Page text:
Exactly one year ago, Juan Martin Del Potro and his future as a top player was very much jeopardy as he stepped foot on in Delray Beach. Known for explosive serve and groundstrokes, the Argentine was able to make it to the semi-finals with virtually no backhand. Sidelined by multiple wrist surgeries, Del Potro has not played a competitive match since the Davis Cup final in Croatia. As he embarks on his latest comeback, a plethora of questions will arise. The most prevalent being about his inability to stay healthy. Del Potro’s injury has affected his mindset and game style and it seems as though he might be need to change something.

A sliced backhand is not a winning formula

As Del Potro progressed through the 2016 season, one of the major questions was whether he could ever rediscover the destructive two handed backhand which helped propel him to the 2009 US Open championship. At his best, the Argentine could flatten the ball out and hit his backhand with tremendous amounts of power and direction. He spent most (if not all of the year) slicing his backhand and relying on the consistency and power of his forehand to win matches. Shockingly, he was able to record victories of Novak Djokovic, Andy Murray and Rafael Nadal without any backhand to speak of. When he did hit over his backhand, the ball was flat but did not penetrate through the court.

His wins over the top players shows that the quality is still there but the body just won’t cooperate. Though Steffi Graf managed to go an entire career without hitting over her backhand, in the men’s game, not having a topspin backhand could be the kiss of death. The left wrist is incredibly important when producing spin and direction with the double handed backhand.

If Del Potro cannot rediscover the flexibility in his wrist, his opponents eventually will be able to pinpoint his backhand side.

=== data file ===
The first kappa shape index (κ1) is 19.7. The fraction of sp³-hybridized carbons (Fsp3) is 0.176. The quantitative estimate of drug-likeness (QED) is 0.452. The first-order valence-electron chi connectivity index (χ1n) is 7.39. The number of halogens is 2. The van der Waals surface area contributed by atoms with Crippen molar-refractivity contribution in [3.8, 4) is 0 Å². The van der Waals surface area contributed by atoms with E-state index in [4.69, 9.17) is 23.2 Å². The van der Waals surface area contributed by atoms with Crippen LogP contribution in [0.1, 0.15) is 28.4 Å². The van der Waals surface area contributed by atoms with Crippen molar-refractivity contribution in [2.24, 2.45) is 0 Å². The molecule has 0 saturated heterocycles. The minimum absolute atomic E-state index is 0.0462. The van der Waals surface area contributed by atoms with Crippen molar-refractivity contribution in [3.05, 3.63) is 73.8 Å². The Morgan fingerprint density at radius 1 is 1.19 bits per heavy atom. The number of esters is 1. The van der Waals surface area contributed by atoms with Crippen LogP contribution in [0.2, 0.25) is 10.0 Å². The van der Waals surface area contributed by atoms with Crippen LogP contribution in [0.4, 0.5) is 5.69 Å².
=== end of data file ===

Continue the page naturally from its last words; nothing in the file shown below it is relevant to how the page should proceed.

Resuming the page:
A tailored schedule seems like the only option for Del Potro

To the dismay of many Tennis fans, Del Potro decided to skip the #Australian Open; opting instead to focus on recovery.

Del Potro has made it clear that he wants to play tennis for many years to come and unfortunately, wrist injuries are amongst one of the most serious for a tennis player. Last season, he only played 12 tournaments and managed to break into the top 40. For the first half of this season, he has chosen to play a very limited schedule and will adopt the Serena Williams philosophy of quality over quantity. Historically a quick starter, Delray Beach is an important tournament for the Argentine as it could set the tone for the rest of his season. Though he has not stated it, becoming a seeded player at a major should be his next goal. With better draws at major tournaments, the Argentine could make deeper runs at the majors and accumulate some much needed ranking points.

Though he has not been blessed with the durability of Roger Federer, Del Potro still has time to turn around his misfortunes.

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